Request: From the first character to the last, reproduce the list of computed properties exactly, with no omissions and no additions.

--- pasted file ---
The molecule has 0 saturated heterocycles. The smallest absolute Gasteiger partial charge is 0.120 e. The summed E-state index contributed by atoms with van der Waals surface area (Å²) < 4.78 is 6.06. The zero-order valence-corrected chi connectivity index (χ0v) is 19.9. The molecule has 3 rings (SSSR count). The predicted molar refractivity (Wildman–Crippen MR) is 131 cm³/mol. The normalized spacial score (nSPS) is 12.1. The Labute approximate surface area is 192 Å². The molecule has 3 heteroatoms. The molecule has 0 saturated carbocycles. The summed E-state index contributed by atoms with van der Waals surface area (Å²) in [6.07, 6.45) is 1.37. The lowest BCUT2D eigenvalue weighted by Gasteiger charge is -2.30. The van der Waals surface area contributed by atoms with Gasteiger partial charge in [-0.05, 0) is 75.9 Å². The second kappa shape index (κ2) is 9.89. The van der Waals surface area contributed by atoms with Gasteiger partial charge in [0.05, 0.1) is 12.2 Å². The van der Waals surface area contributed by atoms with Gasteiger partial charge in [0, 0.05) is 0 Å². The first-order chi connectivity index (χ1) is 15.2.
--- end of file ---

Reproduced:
The molecule has 0 saturated heterocycles. The smallest absolute Gasteiger partial charge is 0.120 e. The summed E-state index contributed by atoms with van der Waals surface area (Å²) < 4.78 is 6.06. The zero-order valence-corrected chi connectivity index (χ0v) is 19.9. The molecule has 3 rings (SSSR count). The predicted molar refractivity (Wildman–Crippen MR) is 131 cm³/mol. The normalized spacial score (nSPS) is 12.1. The Labute approximate surface area is 192 Å². The molecule has 3 heteroatoms. The molecule has 0 saturated carbocycles. The summed E-state index contributed by atoms with van der Waals surface area (Å²) in [6.07, 6.45) is 1.37. The lowest BCUT2D eigenvalue weighted by Gasteiger charge is -2.30. The van der Waals surface area contributed by atoms with Gasteiger partial charge in [-0.05, 0) is 75.9 Å². The second kappa shape index (κ2) is 9.89. The van der Waals surface area contributed by atoms with Gasteiger partial charge in [0.05, 0.1) is 12.2 Å². The van der Waals surface area contributed by atoms with Gasteiger partial charge in [0, 0.05) is 0 Å². The first-order chi connectivity index (χ1) is 15.2.